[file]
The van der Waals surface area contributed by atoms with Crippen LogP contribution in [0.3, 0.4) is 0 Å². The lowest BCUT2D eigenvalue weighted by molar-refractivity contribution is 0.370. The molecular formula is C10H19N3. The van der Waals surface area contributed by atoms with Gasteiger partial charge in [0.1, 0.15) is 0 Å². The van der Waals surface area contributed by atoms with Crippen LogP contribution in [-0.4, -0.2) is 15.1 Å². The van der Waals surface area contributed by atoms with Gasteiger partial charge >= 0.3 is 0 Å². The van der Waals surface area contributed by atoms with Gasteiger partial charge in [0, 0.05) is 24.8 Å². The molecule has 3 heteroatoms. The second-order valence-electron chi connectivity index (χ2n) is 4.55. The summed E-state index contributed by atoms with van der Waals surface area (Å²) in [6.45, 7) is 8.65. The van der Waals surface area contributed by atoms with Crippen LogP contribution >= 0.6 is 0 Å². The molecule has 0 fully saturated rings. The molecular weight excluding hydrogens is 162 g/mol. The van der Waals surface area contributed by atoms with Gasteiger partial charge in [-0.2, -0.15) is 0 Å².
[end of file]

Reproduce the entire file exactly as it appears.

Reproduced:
The van der Waals surface area contributed by atoms with Crippen LogP contribution in [0.3, 0.4) is 0 Å². The lowest BCUT2D eigenvalue weighted by molar-refractivity contribution is 0.370. The molecular formula is C10H19N3. The van der Waals surface area contributed by atoms with Gasteiger partial charge in [0.1, 0.15) is 0 Å². The van der Waals surface area contributed by atoms with Crippen LogP contribution in [-0.4, -0.2) is 15.1 Å². The van der Waals surface area contributed by atoms with Gasteiger partial charge >= 0.3 is 0 Å². The van der Waals surface area contributed by atoms with Gasteiger partial charge in [0, 0.05) is 24.8 Å². The molecule has 3 heteroatoms. The second-order valence-electron chi connectivity index (χ2n) is 4.55. The summed E-state index contributed by atoms with van der Waals surface area (Å²) in [6.45, 7) is 8.65. The van der Waals surface area contributed by atoms with Crippen LogP contribution >= 0.6 is 0 Å². The molecule has 0 fully saturated rings. The molecular weight excluding hydrogens is 162 g/mol. The van der Waals surface area contributed by atoms with Gasteiger partial charge in [-0.2, -0.15) is 0 Å².